A Russian dissident band has flown from Thailand for Israel, after Thai authorities briefly detained them and threatened to deport them back to Moscow over working without a correct permit.
The Bi-2 band has previously criticized Russia's war on Ukraine, refusing to play at a Russian venue with banners supporting the war. Its lead singer Igor Bortnik also criticized Russian President Vladimir Putin last year.
All seven members of the self-exiled band had safely left Thailand en route to Tel Aviv, according to a post on the group's Facebook page.
Several members hold dual Russian and Israeli citizenship, and the band had been based in Israel in the 1990s.
Why was the band threatened with deportation?
Last week, the band was held in Thailand after a gig in the island of Phuket. Thai officials accused them of performing without a work permit. They were transferred to an immigration detention center in Bangkok.
Their concert organizers said all the necessary permits were obtained, but the band had been mistakenly issued tourist visas.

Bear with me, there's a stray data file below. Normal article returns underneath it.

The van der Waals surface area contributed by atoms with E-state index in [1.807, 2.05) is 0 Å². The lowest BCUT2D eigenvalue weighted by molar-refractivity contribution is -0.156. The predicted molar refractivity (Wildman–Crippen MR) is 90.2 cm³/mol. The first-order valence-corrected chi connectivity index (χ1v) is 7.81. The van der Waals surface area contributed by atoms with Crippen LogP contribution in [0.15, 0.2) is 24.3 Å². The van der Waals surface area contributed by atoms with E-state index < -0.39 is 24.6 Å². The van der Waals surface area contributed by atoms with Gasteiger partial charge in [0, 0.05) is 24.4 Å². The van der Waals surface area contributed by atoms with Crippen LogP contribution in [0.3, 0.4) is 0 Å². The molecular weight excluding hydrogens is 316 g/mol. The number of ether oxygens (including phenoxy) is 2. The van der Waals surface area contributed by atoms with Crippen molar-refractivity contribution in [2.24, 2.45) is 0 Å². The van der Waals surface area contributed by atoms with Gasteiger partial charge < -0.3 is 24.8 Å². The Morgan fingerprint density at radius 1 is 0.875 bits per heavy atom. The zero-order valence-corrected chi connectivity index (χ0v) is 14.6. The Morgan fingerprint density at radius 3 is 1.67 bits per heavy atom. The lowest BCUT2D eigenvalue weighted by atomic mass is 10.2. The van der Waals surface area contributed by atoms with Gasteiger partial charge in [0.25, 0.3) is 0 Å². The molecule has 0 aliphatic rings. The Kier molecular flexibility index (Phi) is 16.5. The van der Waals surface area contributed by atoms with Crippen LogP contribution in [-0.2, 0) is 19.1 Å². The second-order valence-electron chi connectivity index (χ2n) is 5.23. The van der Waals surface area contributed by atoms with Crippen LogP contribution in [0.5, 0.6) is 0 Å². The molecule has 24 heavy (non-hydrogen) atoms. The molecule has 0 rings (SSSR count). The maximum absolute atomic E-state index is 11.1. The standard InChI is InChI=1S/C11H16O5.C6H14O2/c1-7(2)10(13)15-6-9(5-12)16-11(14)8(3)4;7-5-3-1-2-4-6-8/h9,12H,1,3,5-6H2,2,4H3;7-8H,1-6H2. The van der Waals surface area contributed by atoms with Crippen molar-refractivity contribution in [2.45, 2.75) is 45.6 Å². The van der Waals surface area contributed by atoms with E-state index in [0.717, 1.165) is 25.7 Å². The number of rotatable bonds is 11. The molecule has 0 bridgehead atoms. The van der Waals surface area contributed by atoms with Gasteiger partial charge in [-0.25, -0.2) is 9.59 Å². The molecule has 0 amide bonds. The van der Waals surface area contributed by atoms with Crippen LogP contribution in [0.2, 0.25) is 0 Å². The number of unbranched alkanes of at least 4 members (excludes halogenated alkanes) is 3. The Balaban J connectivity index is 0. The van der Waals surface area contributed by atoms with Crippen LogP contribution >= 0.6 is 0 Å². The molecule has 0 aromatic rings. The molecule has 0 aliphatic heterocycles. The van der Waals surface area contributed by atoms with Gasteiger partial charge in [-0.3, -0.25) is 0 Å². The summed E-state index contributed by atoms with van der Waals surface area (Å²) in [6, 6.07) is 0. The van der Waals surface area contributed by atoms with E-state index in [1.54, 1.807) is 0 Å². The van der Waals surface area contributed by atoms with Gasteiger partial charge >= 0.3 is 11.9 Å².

Several human rights activists warned of the persecution the band could have faced if deported back to Moscow.
Phil Robertson of Human Rights Watch (HRW) argued that "Thailand is vulnerable to effective manipulation by larger states pursuing transnational repression."
"Human rights concerns won out in Thailand's decision to let all the Bi-2 band members travel to the safety of Israel," he added.
Thai immigration officials had expressed their readiness earlier this week to deport the band to another destination if they felt unsafe to return to Russia.
rmt/rt (AFP, Reuters)